Fingerprinting 2-Dimensional Polar Metals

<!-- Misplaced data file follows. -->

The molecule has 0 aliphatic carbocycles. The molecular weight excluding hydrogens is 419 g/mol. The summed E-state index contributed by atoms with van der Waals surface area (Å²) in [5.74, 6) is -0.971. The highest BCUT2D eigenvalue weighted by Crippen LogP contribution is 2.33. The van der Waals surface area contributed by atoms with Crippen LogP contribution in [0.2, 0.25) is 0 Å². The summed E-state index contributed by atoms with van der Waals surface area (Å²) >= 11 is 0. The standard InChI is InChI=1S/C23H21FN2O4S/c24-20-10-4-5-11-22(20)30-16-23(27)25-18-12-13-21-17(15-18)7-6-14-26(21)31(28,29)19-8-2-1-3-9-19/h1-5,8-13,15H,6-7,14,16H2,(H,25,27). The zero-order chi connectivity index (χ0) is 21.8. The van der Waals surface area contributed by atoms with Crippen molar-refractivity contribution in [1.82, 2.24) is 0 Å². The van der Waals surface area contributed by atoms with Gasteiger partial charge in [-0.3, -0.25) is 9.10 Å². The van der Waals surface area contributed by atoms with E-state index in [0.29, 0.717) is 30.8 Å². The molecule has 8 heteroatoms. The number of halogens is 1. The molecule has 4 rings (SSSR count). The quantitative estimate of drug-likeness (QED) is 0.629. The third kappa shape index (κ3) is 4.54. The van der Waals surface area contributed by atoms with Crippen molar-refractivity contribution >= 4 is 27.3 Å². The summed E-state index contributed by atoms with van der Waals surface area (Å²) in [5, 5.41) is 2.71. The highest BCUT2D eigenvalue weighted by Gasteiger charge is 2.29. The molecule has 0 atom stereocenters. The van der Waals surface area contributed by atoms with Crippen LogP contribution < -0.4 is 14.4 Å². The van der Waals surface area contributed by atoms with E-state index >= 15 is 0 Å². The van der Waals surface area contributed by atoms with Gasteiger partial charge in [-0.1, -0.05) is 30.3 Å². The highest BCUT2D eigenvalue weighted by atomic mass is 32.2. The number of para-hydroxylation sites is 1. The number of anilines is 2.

The intercalation of a molecule or ion in a layered structure is key to enhancing energy storage, material conductivity, intercalant structural ordering, and the formation of two-dimensional (2D) superconducting states. The process of intercalation modifies the vibrational energy of the host, which can be monitored non-invasively by Raman spectroscopy. However, the detected Raman spectral shifts may originate from a variety of phenomena, generally making the technique an indirect means of identifying intercalation success. In this highlight, we identified newly discovered low-frequency (LF) (<100 cm−1 ) Raman features due to the formation of unique 2D polar metals (Ag, Cu, Pb, Bi, Ga, In) or metal alloys (InxGa1−x) intercalated at an epitaxial graphene (EG)/silicon carbide (SiC) interface and demonstrate that 2D-Ag and 2DGa can have spatially distinct phases with their own unique Raman responses. Additionally, we establish that the 2D-Ga exhibits a structural evolution as a function of temperature, independent of the SiC and EG, that can lead to nucleation of secondary phases. The newly identified LF Raman responses discussed here lay the foundation for rapid, direct, and spatially resolved evaluation of 2D polar metals in ambient. Results are published in 2D Materials, 8 041003 (2021)